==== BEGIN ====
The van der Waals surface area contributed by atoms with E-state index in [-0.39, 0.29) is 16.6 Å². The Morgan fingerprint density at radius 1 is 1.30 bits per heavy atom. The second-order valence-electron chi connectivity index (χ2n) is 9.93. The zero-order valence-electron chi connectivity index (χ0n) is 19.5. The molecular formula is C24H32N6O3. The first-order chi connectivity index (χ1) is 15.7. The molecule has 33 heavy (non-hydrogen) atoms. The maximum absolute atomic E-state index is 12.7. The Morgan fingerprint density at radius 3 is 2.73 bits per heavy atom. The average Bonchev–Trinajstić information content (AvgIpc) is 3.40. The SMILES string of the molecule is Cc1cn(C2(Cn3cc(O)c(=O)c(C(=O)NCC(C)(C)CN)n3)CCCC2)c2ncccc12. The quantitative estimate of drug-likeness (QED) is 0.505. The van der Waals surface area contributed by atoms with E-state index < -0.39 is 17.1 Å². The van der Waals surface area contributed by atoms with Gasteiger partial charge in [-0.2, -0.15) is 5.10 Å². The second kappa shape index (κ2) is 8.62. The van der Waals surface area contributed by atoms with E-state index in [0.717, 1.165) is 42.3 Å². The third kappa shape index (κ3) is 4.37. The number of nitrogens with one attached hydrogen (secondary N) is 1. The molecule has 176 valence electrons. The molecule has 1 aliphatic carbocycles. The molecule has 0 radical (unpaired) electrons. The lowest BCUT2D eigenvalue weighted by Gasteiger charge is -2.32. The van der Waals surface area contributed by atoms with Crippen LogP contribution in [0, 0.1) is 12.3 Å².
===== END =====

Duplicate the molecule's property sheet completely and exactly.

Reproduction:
The van der Waals surface area contributed by atoms with E-state index in [-0.39, 0.29) is 16.6 Å². The Morgan fingerprint density at radius 1 is 1.30 bits per heavy atom. The second-order valence-electron chi connectivity index (χ2n) is 9.93. The zero-order valence-electron chi connectivity index (χ0n) is 19.5. The molecular formula is C24H32N6O3. The first-order chi connectivity index (χ1) is 15.7. The molecule has 33 heavy (non-hydrogen) atoms. The maximum absolute atomic E-state index is 12.7. The Morgan fingerprint density at radius 3 is 2.73 bits per heavy atom. The average Bonchev–Trinajstić information content (AvgIpc) is 3.40. The SMILES string of the molecule is Cc1cn(C2(Cn3cc(O)c(=O)c(C(=O)NCC(C)(C)CN)n3)CCCC2)c2ncccc12. The quantitative estimate of drug-likeness (QED) is 0.505. The van der Waals surface area contributed by atoms with E-state index < -0.39 is 17.1 Å². The van der Waals surface area contributed by atoms with Gasteiger partial charge in [-0.2, -0.15) is 5.10 Å². The second kappa shape index (κ2) is 8.62. The van der Waals surface area contributed by atoms with E-state index in [0.717, 1.165) is 42.3 Å². The third kappa shape index (κ3) is 4.37. The number of nitrogens with one attached hydrogen (secondary N) is 1. The molecule has 176 valence electrons. The molecule has 1 aliphatic carbocycles. The molecule has 0 radical (unpaired) electrons. The lowest BCUT2D eigenvalue weighted by Gasteiger charge is -2.32. The van der Waals surface area contributed by atoms with Crippen LogP contribution in [0, 0.1) is 12.3 Å².